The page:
Africa to Become Testing Ground for “Trust Stamp” Vaccine Record and Payment System
A biometric digital identity platform that “evolves just as you evolve” is set to be introduced in “low-income, remote communities” in West Africa thanks to a public-private partnership between the Bill Gates-backed GAVI vaccine alliance, Mastercard and the AI-powered “identity authentication” company, Trust Stamp.
The program, which was first launched in late 2018, will see Trust Stamp’s digital identity platform integrated into the GAVI-Mastercard “Wellness Pass,” a digital vaccination record and identity system that is also linked to Mastercard’s click-to-play system that powered by its AI and machine learning technology called NuData. Mastercard, in addition to professing its commitment to promoting “centralized record keeping of childhood immunization” also describes itself as a leader toward a “World Beyond Cash,” and its partnership with GAVI marks a novel approach towards linking a biometric digital identity system, vaccination records, and a payment system into a single cohesive platform. The effort, since its launch nearly two years ago, has been funded via $3.8 million in GAVI donor funds in addition to a matched donation of the same amount by the Bill and Melinda Gates Foundation.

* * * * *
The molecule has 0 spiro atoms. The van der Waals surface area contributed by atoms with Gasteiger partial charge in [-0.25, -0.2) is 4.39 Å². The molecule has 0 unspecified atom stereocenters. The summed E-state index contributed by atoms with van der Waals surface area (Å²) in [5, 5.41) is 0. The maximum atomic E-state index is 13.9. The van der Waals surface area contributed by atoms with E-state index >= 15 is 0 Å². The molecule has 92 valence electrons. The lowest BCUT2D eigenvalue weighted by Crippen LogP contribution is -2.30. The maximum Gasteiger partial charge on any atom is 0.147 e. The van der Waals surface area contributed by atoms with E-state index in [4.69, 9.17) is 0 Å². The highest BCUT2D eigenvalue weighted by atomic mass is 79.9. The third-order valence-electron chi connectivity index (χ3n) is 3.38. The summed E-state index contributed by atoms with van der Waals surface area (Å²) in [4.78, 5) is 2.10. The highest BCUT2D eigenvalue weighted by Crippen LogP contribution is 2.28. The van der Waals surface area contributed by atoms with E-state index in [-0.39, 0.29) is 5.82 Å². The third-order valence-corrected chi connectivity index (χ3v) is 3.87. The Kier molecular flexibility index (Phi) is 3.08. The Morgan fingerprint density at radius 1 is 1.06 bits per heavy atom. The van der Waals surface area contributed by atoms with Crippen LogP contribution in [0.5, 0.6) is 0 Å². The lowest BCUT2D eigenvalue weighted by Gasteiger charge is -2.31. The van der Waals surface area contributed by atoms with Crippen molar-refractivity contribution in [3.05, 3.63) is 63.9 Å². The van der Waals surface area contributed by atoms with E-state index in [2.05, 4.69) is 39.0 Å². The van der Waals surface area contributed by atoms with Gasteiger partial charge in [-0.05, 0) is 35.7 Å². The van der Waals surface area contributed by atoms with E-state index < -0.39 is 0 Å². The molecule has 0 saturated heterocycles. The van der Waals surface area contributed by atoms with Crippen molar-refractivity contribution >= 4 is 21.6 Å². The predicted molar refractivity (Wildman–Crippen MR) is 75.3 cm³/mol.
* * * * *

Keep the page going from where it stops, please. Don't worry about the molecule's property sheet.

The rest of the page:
In early June, GAVI reported that Mastercard’s Wellness Pass program would be adapted in response to the coronavirus (COVID-19) pandemic. Around a month later, Mastercard announced that Trust Stamp’s biometric identity platform would be integrated into Wellness Pass as Trust Stamp’s system is capable of providing biometric identity in areas of the world lacking internet access or cellular connectivity and also does not require knowledge of an individual’s legal name or identity to function. The Wellness Program involving GAVI, Mastercard, and Trust Stamp will soon be launched in West Africa and will be coupled with a Covid-19 vaccination program once a vaccine becomes available.
The push to implement biometrics as part of national ID registration systems has been ongoing for many years on the continent and has become a highly politicized issue in several African countries. Opposition to similar projects in Africa often revolves around the costs surrounding them, such as the biometric voter management system that the Electoral Commission of Ghana has been trying to implement ahead of their 2020 general election in December. Bright Simons, honorary VP of the IMANI policy think tank, has questioned the “budgetary allocation” for the new system, claiming that the “unnecessary registration of 17 million people all over again” represents millions of dollars “being blown for reasons that nobody can explain in this country.”